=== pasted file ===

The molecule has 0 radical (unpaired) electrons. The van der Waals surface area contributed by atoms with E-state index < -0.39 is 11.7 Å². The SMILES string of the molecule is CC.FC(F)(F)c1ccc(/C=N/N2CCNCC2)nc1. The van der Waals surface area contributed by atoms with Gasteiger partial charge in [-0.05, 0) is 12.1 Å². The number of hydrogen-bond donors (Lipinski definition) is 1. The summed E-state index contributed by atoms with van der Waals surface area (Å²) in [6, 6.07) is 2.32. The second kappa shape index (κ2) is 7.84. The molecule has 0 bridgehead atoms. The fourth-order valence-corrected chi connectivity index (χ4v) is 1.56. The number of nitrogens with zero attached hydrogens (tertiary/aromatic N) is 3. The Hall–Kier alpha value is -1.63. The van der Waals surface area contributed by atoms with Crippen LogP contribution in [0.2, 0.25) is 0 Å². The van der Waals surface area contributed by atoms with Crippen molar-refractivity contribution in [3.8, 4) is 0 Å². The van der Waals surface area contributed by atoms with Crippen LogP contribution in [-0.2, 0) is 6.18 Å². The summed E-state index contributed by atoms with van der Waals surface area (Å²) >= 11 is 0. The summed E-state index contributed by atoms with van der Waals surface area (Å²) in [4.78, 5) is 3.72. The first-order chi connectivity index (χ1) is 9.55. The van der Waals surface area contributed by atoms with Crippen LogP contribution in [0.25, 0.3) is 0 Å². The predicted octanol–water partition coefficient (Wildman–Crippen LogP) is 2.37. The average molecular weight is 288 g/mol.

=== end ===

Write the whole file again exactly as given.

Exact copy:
The molecule has 0 radical (unpaired) electrons. The van der Waals surface area contributed by atoms with E-state index < -0.39 is 11.7 Å². The SMILES string of the molecule is CC.FC(F)(F)c1ccc(/C=N/N2CCNCC2)nc1. The van der Waals surface area contributed by atoms with Gasteiger partial charge in [-0.05, 0) is 12.1 Å². The number of hydrogen-bond donors (Lipinski definition) is 1. The summed E-state index contributed by atoms with van der Waals surface area (Å²) in [6, 6.07) is 2.32. The second kappa shape index (κ2) is 7.84. The molecule has 0 bridgehead atoms. The fourth-order valence-corrected chi connectivity index (χ4v) is 1.56. The number of nitrogens with zero attached hydrogens (tertiary/aromatic N) is 3. The Hall–Kier alpha value is -1.63. The van der Waals surface area contributed by atoms with Crippen LogP contribution in [0.2, 0.25) is 0 Å². The van der Waals surface area contributed by atoms with Crippen molar-refractivity contribution in [3.8, 4) is 0 Å². The van der Waals surface area contributed by atoms with Crippen LogP contribution in [-0.2, 0) is 6.18 Å². The summed E-state index contributed by atoms with van der Waals surface area (Å²) >= 11 is 0. The summed E-state index contributed by atoms with van der Waals surface area (Å²) in [4.78, 5) is 3.72. The first-order chi connectivity index (χ1) is 9.55. The van der Waals surface area contributed by atoms with Crippen LogP contribution in [0.25, 0.3) is 0 Å². The predicted octanol–water partition coefficient (Wildman–Crippen LogP) is 2.37. The average molecular weight is 288 g/mol.